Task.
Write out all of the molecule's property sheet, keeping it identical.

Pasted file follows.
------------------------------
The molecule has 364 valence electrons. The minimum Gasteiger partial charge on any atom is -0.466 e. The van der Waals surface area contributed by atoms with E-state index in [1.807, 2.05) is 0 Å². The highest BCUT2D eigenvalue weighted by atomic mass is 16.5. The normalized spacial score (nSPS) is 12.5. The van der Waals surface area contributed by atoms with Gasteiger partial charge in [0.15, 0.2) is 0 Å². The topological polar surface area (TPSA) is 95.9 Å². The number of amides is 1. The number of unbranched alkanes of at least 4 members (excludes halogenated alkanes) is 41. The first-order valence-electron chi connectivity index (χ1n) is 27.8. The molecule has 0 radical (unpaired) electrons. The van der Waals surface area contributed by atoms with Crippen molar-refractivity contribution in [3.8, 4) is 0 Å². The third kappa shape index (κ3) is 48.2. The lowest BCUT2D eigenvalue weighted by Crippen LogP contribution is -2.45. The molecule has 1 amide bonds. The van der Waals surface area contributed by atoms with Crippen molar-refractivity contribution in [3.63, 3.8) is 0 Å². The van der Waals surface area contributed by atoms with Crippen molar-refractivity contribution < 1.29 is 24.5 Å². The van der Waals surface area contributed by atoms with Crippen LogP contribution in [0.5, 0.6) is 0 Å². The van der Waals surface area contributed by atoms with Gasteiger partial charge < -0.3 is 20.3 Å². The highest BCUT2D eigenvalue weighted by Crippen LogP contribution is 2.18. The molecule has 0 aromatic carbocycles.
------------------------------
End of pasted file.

The molecule has 364 valence electrons. The minimum Gasteiger partial charge on any atom is -0.466 e. The van der Waals surface area contributed by atoms with E-state index in [1.807, 2.05) is 0 Å². The highest BCUT2D eigenvalue weighted by atomic mass is 16.5. The normalized spacial score (nSPS) is 12.5. The van der Waals surface area contributed by atoms with Gasteiger partial charge in [0.15, 0.2) is 0 Å². The topological polar surface area (TPSA) is 95.9 Å². The number of amides is 1. The number of unbranched alkanes of at least 4 members (excludes halogenated alkanes) is 41. The first-order valence-electron chi connectivity index (χ1n) is 27.8. The molecule has 0 radical (unpaired) electrons. The van der Waals surface area contributed by atoms with Crippen molar-refractivity contribution in [3.8, 4) is 0 Å². The third kappa shape index (κ3) is 48.2. The lowest BCUT2D eigenvalue weighted by Crippen LogP contribution is -2.45. The molecule has 1 amide bonds. The van der Waals surface area contributed by atoms with Crippen molar-refractivity contribution in [3.63, 3.8) is 0 Å². The van der Waals surface area contributed by atoms with Crippen molar-refractivity contribution < 1.29 is 24.5 Å². The van der Waals surface area contributed by atoms with Crippen LogP contribution in [0.5, 0.6) is 0 Å². The van der Waals surface area contributed by atoms with Gasteiger partial charge < -0.3 is 20.3 Å². The highest BCUT2D eigenvalue weighted by Crippen LogP contribution is 2.18. The molecule has 0 aromatic carbocycles.